The 3 Psychological and 3 Physiological Impact of Light Design
04 July 2023
Lighting plays a key role in the designing and planning of any interior. It shapes our perception of spaces and influences our emotions. But beyond just aesthetics, the quality and characteristics of light impact our psychological and physiological well-being and mood. The relationship between light and the human experience is a fascinating one with lots to consider.
The Psychological Impact of Light
Mood Enhancement: Light greatly affects our mood and natural light, in particular, has a positive impact on how we feel. Exposure to daylight or artificial light that closely resembles daylight stimulates the release of serotonin, a monoamine neurotransmitter known for promoting happiness and well-being. By incorporating natural light by way of windows, skylights and daylight bulbs, you can create an uplifting and cheerful environment within the home.
Circadian Rhythm Regulation: Our circadian rhythm is an internal clock that regulates our sleep-wake cycle and it is deeply influenced by light. With this in mind, it's important to note that insufficient exposure to natural light or excessive exposure to artificial light can disrupt this rhythm which leads to disrupted sleep and mood disorders.
Colour Perception: The colour temperature of light in a room plays an important role in how we feel while spending time in that space. Lighting with a warmer colour temperature creates a cosy, inviting ambience and encourages one to relax. Lighting with a cooler colour temperature evokes a sense of energy and focus and is ideal for use in task-oriented environments where people need to feel awake and alert.
The Physiological Impact of Light
Vitamin D Production: In terms of natural light, nothing beats the sun for our daily dose of vitamin D which is so crucial for bone health, immune function and mood regulation. In countries where sunlight is not abundant, many people use indoor UV devices to promote the production of vitamin D and act as a sunshine supplement. Insufficient exposure to sunlight can lead to vitamin D deficiencies and is associated with an increased risk of depression, fatigue, and weakened immunity which is why it is so important to maximize natural light in a living space when planning layout and design.
Sleep Quality: The type of light we are exposed to before bed significantly impacts our sleep patterns. This is why exposure to screens such as tablets and smartphones is not recommended in the lead-up to bedtime. They emit a blue light which suppresses the production of melatonin (a sleep hormone). Ideally, you want lighting with a warm colour temperature and dimming capabilities to promote a good night’s rest.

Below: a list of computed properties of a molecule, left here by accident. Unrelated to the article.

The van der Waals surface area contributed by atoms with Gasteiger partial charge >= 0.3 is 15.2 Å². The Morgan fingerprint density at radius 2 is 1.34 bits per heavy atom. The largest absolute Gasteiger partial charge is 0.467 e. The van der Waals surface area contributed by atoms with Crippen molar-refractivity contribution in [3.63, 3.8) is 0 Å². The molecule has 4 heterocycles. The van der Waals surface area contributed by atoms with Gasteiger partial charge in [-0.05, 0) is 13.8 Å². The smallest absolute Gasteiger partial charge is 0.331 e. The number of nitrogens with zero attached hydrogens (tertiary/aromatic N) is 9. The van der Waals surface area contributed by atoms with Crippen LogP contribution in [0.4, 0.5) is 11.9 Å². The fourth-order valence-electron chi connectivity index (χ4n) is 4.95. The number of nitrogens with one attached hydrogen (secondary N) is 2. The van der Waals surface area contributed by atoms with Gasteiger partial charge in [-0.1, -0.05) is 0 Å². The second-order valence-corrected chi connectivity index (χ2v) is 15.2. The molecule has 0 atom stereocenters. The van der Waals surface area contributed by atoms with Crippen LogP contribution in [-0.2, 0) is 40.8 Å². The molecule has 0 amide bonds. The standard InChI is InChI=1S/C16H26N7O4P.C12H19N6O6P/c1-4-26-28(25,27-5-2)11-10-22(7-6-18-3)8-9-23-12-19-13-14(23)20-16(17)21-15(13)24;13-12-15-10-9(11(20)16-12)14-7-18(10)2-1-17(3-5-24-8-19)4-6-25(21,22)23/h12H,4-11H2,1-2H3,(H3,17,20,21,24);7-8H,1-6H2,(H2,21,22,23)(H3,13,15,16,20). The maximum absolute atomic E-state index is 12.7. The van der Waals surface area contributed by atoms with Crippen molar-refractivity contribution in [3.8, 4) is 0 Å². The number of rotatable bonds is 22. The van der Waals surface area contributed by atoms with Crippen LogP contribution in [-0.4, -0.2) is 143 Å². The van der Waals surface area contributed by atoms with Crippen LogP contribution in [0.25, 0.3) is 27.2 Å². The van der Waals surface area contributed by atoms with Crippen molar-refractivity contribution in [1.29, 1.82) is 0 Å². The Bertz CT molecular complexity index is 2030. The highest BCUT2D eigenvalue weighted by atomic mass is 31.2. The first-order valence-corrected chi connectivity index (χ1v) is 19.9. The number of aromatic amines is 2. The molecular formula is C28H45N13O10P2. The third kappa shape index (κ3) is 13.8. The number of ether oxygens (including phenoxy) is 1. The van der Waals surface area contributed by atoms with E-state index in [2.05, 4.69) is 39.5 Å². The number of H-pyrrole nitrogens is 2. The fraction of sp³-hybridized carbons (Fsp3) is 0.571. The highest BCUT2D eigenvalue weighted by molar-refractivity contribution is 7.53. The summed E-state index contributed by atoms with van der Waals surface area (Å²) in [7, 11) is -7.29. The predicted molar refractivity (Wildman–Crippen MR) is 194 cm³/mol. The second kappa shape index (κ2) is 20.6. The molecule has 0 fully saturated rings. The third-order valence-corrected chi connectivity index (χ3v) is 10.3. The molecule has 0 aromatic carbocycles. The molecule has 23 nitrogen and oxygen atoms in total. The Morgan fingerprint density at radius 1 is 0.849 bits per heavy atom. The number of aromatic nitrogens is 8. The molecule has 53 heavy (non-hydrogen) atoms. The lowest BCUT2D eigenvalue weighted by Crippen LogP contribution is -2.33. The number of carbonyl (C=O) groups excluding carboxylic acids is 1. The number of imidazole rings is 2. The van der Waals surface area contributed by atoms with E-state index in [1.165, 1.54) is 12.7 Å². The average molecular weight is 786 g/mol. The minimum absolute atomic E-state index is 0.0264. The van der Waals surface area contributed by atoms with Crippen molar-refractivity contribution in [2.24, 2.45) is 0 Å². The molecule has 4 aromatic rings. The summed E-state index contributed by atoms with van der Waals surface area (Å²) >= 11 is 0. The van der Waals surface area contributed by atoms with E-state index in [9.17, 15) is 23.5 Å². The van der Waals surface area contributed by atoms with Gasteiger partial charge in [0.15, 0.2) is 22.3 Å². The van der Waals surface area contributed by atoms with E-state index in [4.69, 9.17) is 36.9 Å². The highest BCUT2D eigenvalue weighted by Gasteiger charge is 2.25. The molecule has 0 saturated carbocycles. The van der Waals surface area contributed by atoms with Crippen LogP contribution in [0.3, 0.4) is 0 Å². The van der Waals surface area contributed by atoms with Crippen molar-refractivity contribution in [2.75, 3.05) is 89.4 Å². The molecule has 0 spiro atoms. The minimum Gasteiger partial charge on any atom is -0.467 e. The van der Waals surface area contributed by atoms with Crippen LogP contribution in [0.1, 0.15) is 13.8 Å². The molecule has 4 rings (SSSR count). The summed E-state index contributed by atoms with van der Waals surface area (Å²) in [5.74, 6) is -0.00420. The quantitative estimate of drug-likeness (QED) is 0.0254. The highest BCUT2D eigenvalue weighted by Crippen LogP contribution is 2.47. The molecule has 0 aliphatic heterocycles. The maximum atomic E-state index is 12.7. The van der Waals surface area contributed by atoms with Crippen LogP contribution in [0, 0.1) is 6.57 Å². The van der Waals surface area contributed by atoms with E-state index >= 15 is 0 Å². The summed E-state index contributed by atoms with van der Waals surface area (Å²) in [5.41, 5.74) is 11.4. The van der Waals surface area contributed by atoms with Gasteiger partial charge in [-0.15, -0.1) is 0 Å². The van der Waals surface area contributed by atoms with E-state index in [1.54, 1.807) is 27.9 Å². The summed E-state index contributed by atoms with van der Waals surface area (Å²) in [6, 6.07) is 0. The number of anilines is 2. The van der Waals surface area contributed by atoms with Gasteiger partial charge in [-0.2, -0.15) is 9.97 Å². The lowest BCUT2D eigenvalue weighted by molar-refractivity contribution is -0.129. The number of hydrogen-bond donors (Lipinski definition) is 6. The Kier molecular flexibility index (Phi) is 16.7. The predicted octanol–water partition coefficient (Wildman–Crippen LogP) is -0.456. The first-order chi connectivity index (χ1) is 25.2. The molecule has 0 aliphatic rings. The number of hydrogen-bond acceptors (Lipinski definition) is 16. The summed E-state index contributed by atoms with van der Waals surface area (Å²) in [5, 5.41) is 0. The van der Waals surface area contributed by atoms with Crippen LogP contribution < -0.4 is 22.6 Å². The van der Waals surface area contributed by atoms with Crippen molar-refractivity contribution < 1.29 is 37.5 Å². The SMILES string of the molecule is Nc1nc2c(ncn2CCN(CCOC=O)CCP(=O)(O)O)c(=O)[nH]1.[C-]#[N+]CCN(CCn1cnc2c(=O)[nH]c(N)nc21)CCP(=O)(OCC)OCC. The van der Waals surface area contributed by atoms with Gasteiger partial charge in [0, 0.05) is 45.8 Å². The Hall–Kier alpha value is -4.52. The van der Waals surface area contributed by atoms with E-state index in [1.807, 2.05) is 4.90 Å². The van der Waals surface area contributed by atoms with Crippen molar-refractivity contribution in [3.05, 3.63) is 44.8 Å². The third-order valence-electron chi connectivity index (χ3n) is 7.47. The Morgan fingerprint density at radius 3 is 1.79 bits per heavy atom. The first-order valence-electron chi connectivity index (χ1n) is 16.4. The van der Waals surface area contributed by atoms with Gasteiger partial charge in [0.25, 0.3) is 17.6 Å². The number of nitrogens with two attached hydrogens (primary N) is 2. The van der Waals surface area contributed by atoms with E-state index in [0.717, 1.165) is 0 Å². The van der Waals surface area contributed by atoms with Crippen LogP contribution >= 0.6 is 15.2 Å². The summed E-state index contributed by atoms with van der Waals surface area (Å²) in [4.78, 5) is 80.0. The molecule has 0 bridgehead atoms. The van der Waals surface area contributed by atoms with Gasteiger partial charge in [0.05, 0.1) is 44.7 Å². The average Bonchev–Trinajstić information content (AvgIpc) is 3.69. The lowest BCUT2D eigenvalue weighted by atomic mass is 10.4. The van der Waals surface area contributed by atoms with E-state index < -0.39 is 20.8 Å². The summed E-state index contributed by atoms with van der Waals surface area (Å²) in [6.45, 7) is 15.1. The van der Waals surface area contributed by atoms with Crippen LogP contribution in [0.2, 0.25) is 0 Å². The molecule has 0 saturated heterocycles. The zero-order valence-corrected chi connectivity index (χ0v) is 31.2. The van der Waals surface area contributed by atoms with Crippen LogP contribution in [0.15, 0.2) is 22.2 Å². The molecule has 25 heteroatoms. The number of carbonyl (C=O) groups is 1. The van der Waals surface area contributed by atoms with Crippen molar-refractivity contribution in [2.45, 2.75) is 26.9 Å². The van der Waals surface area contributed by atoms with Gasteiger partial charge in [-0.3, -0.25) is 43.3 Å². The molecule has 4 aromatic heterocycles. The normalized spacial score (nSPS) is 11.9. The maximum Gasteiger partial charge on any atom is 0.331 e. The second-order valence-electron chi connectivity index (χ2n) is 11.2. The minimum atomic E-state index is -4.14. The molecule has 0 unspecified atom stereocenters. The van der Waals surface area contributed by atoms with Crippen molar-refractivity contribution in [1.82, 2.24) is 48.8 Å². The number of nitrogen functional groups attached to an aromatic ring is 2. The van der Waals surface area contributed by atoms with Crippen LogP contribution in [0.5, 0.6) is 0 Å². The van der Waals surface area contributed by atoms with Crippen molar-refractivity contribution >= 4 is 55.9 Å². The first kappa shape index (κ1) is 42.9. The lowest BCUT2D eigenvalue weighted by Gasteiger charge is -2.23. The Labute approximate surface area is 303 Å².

Eye Health: Insufficient illumination or excessive glare from bright lights can cause the occupants of a room to strain their eyes which in turn leads to discomfort, headaches and reduced productivity. A well-designed lighting scheme will offer adequate illumination without causing glare. The goal is to minimise eye strain and enhance visual comfort.
How to Illuminate a Space for Well-being
Natural Light: Maximise the use of natural light through open-concept floor plans. Position workspaces and seating areas near windows to benefit from daylight and views of the outdoors.
Artificial Lighting: Select light fixtures and bulbs that are in line with the mood you want to create in a space and enhance how you use it. If you’re uncertain, use these ranges as a guideline:
Living Room: 3800-4500K
Home Office: 3700-5000K
Layered Lighting: Use a combination of ambient, task and accent lighting to not only create visual interest in a room but also allow for flexibility in adjusting light levels and direction for different activities.
Light Control: Fixtures that allow for a certain degree of control and customisation will allow you to adapt your illumination to different times of day and personal preferences, supporting circadian rhythm regulation and individual comfort. Dimmer switches and smart lighting are ideal for this.